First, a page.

New Delhi, Jan 1 (IANS) The Sonia Gandhi-led National Advisory Council (NAC) has asked the government to focus on welfare of minorities in the 12th Five Year Plan (2012-13 to 2016-17), a recommendation that comes ahead of the assembly polls in five states in January-February.
The move follows the government’s December 2011 move to approve a 4.5 percent sub-quota for minorities within the existing 27.5 percent quota for the other backward classes in central jobs and admission to central educational institutions.
Punjab, Uttar Pradesh, Manipur, Goa and Uttarakhand will elect new assemblies in the upcoming polls.
India’s designated religious minorities, as per the National Commission for Minorities Act 1992, constitute about 18.4 percent of the total population and number around 189.5 million according to Census 2001.
The largest among these, the Muslims, form 72.8 percent of the minority population. They form around 13.4 percent of the total population and number nearly 140 million.
In its latest recommendation to the central government, the advisory body said providing basic services like drinking water and sanitation in all minority settlements should be obligatory for the government.
‘This assurance of basic services should be demand-driven, in that the appropriate government would be obliged to provide these services, on demand from any settlement, within a specified time frame, using central funds,’ said the NAC communication.
To ensure that public money was utilised properly, the advisory body asked the government to operationalise an assessment and monitoring agency under the Planning Commission urgently, which will include experts, academics and civil society members.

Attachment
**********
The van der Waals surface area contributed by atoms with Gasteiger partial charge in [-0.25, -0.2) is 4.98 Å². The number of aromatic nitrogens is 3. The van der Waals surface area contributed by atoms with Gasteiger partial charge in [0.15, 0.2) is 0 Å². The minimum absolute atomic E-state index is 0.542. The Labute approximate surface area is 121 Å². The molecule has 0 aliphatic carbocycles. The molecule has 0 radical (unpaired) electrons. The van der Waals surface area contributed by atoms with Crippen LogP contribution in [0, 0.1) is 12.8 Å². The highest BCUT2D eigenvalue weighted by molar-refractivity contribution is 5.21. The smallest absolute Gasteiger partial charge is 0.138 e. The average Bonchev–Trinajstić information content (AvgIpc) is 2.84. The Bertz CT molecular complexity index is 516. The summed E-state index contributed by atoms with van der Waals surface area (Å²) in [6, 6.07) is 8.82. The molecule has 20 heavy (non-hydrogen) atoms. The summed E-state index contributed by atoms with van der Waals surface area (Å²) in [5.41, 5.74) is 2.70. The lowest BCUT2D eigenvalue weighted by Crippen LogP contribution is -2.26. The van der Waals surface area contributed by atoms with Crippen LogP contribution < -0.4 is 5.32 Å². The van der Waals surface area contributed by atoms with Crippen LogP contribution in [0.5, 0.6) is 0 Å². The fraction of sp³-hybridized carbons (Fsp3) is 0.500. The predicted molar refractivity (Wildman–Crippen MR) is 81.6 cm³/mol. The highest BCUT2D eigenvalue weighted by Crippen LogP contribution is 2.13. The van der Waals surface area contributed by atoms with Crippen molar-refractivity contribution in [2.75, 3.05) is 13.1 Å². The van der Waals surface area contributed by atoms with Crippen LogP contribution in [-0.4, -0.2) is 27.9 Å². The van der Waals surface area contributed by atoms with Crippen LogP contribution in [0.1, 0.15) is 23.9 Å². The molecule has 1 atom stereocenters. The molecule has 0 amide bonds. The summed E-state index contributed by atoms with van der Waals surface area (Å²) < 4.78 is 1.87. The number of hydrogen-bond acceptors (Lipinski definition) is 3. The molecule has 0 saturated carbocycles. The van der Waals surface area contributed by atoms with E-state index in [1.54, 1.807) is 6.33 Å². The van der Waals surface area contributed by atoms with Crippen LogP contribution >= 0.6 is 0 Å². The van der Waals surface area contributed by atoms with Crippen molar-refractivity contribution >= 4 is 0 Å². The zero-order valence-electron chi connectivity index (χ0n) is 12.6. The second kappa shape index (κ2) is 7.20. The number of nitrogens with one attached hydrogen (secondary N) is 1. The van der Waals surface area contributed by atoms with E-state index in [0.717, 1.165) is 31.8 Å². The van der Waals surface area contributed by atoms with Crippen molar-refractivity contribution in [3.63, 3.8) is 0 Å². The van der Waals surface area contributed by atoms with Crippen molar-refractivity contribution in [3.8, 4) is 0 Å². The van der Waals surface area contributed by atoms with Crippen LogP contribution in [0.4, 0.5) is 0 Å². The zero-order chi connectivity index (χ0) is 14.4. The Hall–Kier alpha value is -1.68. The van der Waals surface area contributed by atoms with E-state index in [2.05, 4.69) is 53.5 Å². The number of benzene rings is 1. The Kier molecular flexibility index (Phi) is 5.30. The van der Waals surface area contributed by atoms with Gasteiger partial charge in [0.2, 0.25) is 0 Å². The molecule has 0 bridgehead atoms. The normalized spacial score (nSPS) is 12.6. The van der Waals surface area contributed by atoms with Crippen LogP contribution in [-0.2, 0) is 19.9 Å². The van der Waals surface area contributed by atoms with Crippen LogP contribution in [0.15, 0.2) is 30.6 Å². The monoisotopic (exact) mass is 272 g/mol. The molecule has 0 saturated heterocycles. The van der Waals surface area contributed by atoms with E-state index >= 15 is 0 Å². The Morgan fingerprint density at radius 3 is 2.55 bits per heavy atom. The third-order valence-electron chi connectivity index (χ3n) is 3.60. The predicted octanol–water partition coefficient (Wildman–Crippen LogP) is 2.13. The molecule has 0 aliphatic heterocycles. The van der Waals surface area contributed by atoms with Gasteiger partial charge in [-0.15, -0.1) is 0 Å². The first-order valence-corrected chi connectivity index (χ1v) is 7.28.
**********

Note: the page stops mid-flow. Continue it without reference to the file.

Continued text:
Citing the Justice Rajinder Sachar panel report, which examined the social condition of Muslims and was tabled in parliament in 2006, the NAC noted these communities suffer from socio-economic deprivation and gross inequality.
The report said there was considerable exclusion of the largest minority (Muslims) from India’s progress on key development indicators since independence.
Observing that previous five Plans were not able to intervene adequately in development of religious minorities, mainly due to absence of demographic data, the NAC asked the government to collect such records.
Offering solutions to the problem, the NAC suggested the scale of government interventions must be large enough to make a dent into the numbers of the marginalised.
Noting that the design and implementation structures of the programmes do not often target minority settlements and people directly and effectively, the NAC suggested mandatory social audits of the multi-sectoral development programmes of the minorities welfare ministry and the prime minister’s new 15-point programme for their uplift.
(Amit Agnihotri can be contacted at [email protected])